US research by McKinsey & Company predicts that by 2015, the baby boomer generation will command almost 60 percent of net U.S. wealth and 40 percent of spending. In many categories, like travel, boomers will represent over 50 percent of consumption. The impact on the Inclusive Travel sector is significant as over 40% of them will be retiring with some form of disability, raising the total value of direct expenditure to the Inclusive Tourism sector to over 25% of the market by 2020.

TravAbility then introduces the economic model of disability in the context of its application to the tourism sector:

Evolution from the medical to social model of disability saw a major shift in attitude from one that concentrated on teaching an individual how to cope with a disability in an otherwise hostile environment to changing social attitudes to manipulate the environment to be more accessible to a person with a disability. It was a rights issue and based on the premise that society had an obligation to assist those with a disability. The final evolution is to stop concentrating on the “disability” but rather the needs and abilities in a customer focused environment. An economic model of disability changes the basic driver from a rights and compliance issue to a market demand driver. The economic model will change that focus by changing how access is looked upon. Once any industry appreciates that the disabled and their friends are a large market they will start to research their interests.

This chart from TravAbility helpfully summarizes differences between the three models of disability:

Medical

Social

Economic

PERSONAL Problem

SOCIAL issue

DEMAND Issue

Medical care

Social integration

Economic Integration

Individual Treatment

Social action

Product development

Professional help

Individual and collective responsibility

Innovation in design and function

Personal adjustment

Environmental manipulation

Universal design

Behaviour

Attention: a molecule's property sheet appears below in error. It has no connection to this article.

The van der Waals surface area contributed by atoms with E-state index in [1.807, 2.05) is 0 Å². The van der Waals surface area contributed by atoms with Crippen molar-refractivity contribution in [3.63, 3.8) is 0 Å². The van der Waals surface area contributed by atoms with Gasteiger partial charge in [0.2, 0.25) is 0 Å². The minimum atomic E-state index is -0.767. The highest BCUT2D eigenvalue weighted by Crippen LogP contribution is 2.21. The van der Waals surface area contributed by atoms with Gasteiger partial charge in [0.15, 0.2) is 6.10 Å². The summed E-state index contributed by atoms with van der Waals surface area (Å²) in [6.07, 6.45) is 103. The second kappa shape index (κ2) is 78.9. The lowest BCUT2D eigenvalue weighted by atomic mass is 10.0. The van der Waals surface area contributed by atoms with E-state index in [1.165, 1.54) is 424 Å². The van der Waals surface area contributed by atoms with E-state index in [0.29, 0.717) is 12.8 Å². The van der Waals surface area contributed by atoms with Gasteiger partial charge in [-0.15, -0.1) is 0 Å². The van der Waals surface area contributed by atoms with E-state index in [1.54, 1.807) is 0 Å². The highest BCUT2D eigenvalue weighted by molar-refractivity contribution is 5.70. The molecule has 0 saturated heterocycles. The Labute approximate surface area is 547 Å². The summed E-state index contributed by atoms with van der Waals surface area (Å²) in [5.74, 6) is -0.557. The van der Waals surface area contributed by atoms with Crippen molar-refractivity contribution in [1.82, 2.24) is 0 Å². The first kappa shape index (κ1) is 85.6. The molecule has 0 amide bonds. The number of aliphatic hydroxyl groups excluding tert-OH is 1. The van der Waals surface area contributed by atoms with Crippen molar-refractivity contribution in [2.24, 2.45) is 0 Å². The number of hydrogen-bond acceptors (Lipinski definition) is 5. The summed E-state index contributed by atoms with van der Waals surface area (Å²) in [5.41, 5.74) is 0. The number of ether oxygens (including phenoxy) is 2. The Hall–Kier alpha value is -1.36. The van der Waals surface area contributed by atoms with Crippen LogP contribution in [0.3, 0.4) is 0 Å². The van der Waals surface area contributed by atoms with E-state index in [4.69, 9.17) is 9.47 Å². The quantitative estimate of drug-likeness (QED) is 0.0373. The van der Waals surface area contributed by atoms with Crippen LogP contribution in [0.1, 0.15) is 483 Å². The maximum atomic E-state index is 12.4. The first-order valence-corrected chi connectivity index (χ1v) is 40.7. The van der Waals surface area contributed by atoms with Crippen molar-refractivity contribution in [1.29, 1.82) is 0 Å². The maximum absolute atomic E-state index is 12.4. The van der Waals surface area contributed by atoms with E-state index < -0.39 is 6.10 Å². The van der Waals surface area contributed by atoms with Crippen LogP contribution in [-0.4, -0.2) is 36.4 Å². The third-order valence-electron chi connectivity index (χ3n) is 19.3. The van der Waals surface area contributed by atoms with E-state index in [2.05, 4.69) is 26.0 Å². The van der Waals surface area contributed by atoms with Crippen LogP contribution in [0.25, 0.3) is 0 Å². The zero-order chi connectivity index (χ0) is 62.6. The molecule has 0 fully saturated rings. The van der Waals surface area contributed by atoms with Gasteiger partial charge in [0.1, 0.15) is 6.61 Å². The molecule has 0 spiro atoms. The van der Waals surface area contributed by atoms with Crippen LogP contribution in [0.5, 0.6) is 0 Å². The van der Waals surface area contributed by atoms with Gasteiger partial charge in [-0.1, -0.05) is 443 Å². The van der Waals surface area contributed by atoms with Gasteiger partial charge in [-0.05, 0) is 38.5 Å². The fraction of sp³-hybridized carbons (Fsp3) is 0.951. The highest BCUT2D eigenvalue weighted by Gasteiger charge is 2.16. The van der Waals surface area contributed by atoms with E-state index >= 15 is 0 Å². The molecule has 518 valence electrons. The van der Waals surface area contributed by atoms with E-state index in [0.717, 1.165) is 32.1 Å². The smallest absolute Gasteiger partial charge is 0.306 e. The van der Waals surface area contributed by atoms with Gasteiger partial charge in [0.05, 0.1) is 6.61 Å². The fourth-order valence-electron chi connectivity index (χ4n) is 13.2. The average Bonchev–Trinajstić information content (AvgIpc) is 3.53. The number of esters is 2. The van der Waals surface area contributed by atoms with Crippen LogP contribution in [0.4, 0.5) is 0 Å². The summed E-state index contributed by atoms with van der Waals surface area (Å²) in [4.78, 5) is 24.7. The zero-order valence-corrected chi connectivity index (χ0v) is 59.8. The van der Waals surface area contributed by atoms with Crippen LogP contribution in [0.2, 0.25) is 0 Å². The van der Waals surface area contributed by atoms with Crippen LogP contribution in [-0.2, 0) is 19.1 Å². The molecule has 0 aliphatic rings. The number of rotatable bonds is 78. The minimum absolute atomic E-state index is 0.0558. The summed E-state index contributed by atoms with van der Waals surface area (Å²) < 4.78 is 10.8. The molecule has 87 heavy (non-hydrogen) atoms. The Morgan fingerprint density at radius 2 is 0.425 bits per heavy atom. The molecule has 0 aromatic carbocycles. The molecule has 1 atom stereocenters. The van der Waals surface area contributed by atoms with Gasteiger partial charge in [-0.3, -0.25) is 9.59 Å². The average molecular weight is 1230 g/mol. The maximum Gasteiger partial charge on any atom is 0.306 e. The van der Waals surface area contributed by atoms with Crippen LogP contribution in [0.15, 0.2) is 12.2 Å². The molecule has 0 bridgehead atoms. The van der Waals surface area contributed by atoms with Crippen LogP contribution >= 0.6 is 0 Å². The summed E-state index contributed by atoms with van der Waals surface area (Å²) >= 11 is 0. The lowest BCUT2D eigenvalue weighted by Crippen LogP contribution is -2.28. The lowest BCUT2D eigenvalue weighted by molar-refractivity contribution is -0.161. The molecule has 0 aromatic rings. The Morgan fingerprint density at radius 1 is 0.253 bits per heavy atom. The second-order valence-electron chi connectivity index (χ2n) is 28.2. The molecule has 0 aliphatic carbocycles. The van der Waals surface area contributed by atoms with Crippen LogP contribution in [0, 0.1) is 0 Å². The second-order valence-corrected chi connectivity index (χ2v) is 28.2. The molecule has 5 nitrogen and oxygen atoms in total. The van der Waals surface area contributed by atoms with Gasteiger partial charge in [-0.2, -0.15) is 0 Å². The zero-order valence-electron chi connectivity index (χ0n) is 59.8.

Attitude

Culture

Care

Human rights

Competitive advantage

Health care policy

Politics

Market forces

Individual Adaptation

Social change

Inclusion

I wrote in Brandchannel last month that the market for people with disabilities is going to be greatly redefined by the millions of aging baby boomers who start to experience age-related disabilities for the first time. They will ask for the same types of accessible products and services that lifelong people with disabilities have long asked for. Baby boomers are 25% of the U.S. population – which still dwarfs the populations of younger generations, an unusual departure from the classic population pyramid. This demographic imbalance also exists in other developed nations in Europe and Asia.

Boomers want something to be done about their declining hearing and increasingly blurred vision, and their arthritic hips and slow mental functions. At the same time, they want to relish and enjoy their old age. Knowing they are not spring chickens, they still want to participate in society in spite of, not because of, their new disabilities.

This is demand-driven. Quite simply, there are more people with disabilities, relative to the general population, than ever before, and it will be the reality for the next two decades, with major implications for health care, medicine, and Social Security.

Instead of addressing disability as a personal issue or as a social problem, which places great stress on government agencies and public service providers, businesses can use their talents and expertise to analyze and evaluate the growing disability market, and generate market-driven solutions that effectively accommodate the diverse needs of people with disabilities. When the U.S. and other developed countries are facing severe financial difficulties brought on in large part by funding social services for a growing population of dependents, businesses have an obligation, and perhaps an incentive, to use their deep data-gathering and analysis capabilities to unlock the economic power of the expanding disability market and alleviate financial pressures on national treasuries.

By analyzing the disability market in the context of an economic model that is indifferent about whether a disability should be corrected, or that laws must be enforced to protect people with disabilities, business leaders will uncover surprising and valuable information about people with disabilities and what they can do. Use those learnings to develop appropriate products, services, and marketing strategies for this diverse market, and businesses can realize a better return on their investment in this market. Consumers with disabilities will also benefit: they will have better products and services to choose from that more effectively accommodate their specific disabilities.